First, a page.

Remembering 2000 - Part 1: When the world’s best came to Australia

Samuel Eto'o (L), Andrea Pirlo (C), and Xavi in action at the Sydney 2000 Olympics Source: Getty Images, Twitter

You might have noted a wave of nostalgia around the sporting pages in recent weeks as Australia gears up to celebrate 20 years of the Olympic Games.

It’s going to be a festival of Eric the Eel, The Dream, Akubras, Thorpey, smiling volunteers and, of course, Cathy Freeman. But I’d humbly suggest they’ve completely forgotten about the football.

The Games officially began with a crack of the horseman’s whip at the Opening Ceremony on September 15. But two days earlier, Sydney’s Games really began – in Melbourne and Canberra, where the football tournament kicked off.

I remember it well, for as a football-mad teenager who’d been starved of access to the sport’s elite – the Internet and cable TV was very much in its infancy – I was acutely aware that this was as close to a World Cup as one could hope for in Australia.

And coming so soon after the heartbreak of losing to Iran in 1997, and the pain of losing the under-17 final on penalties to Brazil in 1999, this tournament offered hope of redemption.

The Olyroos were drawn against Italy in the opening match at a sold-out MCG, the entire nation willing them on.

I distinctly remember how little separated the two sides, at least until Andrea Pirlo saw his effort bobble over the line in the 81st minute.

Football had one shot at getting the nation to come along for the ride during the Olympics and, once again, we blew it.

That night would have haunted us much more had we not been so distracted by the sheer joy of the larger event. Staged 48 hours later, that remarkable Opening Ceremony lifted us all, even despondent football fans.

But the Olyroos would underwhelm thereafter. Having finished fourth in 1992, and performed so well in 1996, hopes were high given coach Raul Blanco had an excellent squad to work with, capped by Mark Viduka’s presence as over-age star.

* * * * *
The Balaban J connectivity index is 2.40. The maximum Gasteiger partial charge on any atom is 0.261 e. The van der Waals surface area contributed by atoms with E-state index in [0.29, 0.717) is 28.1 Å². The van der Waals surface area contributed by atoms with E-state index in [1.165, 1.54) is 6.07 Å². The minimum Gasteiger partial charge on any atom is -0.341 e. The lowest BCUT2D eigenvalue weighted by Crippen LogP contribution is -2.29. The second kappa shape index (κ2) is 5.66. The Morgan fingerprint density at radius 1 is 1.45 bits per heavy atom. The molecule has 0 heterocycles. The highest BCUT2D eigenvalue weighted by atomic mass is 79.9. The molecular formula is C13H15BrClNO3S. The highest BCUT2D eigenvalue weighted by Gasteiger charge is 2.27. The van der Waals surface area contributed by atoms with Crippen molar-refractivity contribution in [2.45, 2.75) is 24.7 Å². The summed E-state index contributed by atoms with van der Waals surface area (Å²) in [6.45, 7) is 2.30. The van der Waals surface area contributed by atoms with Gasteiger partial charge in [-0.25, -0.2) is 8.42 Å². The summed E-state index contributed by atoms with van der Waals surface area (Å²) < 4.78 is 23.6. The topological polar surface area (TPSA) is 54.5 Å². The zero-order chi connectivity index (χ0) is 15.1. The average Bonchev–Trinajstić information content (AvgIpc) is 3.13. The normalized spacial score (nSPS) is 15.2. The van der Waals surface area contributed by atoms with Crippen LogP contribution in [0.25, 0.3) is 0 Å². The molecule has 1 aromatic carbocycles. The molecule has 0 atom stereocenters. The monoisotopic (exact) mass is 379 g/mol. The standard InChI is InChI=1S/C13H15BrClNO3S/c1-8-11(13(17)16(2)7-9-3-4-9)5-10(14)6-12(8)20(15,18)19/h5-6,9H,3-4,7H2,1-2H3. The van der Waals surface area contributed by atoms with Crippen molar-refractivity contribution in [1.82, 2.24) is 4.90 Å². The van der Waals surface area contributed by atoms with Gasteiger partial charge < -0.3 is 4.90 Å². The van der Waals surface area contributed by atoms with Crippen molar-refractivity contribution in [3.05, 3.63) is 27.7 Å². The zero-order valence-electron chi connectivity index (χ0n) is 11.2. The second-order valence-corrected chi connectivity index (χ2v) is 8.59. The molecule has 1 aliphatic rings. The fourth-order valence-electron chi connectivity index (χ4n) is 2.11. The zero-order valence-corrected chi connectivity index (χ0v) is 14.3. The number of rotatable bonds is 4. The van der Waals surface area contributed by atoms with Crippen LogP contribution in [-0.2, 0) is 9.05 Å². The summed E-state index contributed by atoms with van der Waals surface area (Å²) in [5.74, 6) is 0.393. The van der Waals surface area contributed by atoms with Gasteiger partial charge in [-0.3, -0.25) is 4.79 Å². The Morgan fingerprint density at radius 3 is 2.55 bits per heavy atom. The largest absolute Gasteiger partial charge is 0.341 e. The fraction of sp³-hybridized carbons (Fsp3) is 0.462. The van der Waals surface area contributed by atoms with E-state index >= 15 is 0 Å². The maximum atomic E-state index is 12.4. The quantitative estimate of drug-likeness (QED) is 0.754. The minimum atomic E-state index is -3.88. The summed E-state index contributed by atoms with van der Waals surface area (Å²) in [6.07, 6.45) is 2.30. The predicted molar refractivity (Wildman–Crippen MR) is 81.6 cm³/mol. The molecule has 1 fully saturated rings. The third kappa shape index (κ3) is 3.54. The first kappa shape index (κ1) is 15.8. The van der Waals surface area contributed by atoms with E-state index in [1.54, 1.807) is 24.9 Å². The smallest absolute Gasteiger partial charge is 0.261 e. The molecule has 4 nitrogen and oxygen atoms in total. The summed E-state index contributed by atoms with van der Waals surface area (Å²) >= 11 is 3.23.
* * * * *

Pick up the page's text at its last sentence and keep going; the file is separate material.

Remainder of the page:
As much as Brett Emerton’s searing runs won acclaim, without Harry Kewell (then recovering from injury, but really the victim of a never-ending tug-of-war with Leeds United) Viduka lacked someone else to share the attacking burden.

The Olyroos lost all three matches, finishing with an awful 3-2 defeat to Honduras.

The Matildas didn’t fare much better. They played in front of some massive crowds – never less than 24,800 – but struggled with their opponents and the occasion.

Despite grabbing a point against Sweden in Sydney, they were well outclassed first-up against Germany, a night veteran goalkeeper Tracey Wheeler would rather forget.

While the women's tournament was an all-age affair, making it a smaller, eight-team replica of the 1999 World Cup the year before (albeit with the USA finishing second this time, to Norway), the men's event was 16 teams of under-23 players plus three optional over-age players.

It is often suggested that the Olympics is a preview of future World Cups and that is exactly what this proved to be.

These were some of the names who played in the tournament and would go on to dominate the sport for the next decade:
Ronaldinho, Xavi, Andrea Pirlo, Samuel Eto'o, Carles Puyol, Park Ji-sung, Gennaro Gattuso, Yakubu, Milan Baroš, Lauren, Gianluca Zambrotta, Massimo Ambrosini, Hidetoshi Nakata, Shunsuke Nakamura, Delron Buckley, Naohiro Takahara, Benni McCarthy, David Pizarro, Carlos Marchena, Edu, Geovanni, Alex, Raúl Tamudo, Lee Dong-Gook, Marek Jankulovski, Brad Friedel, David Suazo, Pablo Contreras, Joan Capdevila, Geremi and Landon Donovan.

Despite still playing in Brazil, Ronaldinho was already considered the headline talent, having broken into the national team in 1999 and dominated the 1997 U-17 World Championship. He’d also dazzled Australian fans on his visit the previous year.

Brazil were tipped to shine in Brisbane but lost their second match 3-1 against South Africa, a time when Bafana Bafana were a seriously good football nation.

It seemed to take away the samba sparkle and they crashed out in the quarter-finals against Cameroon. A portent of things to come.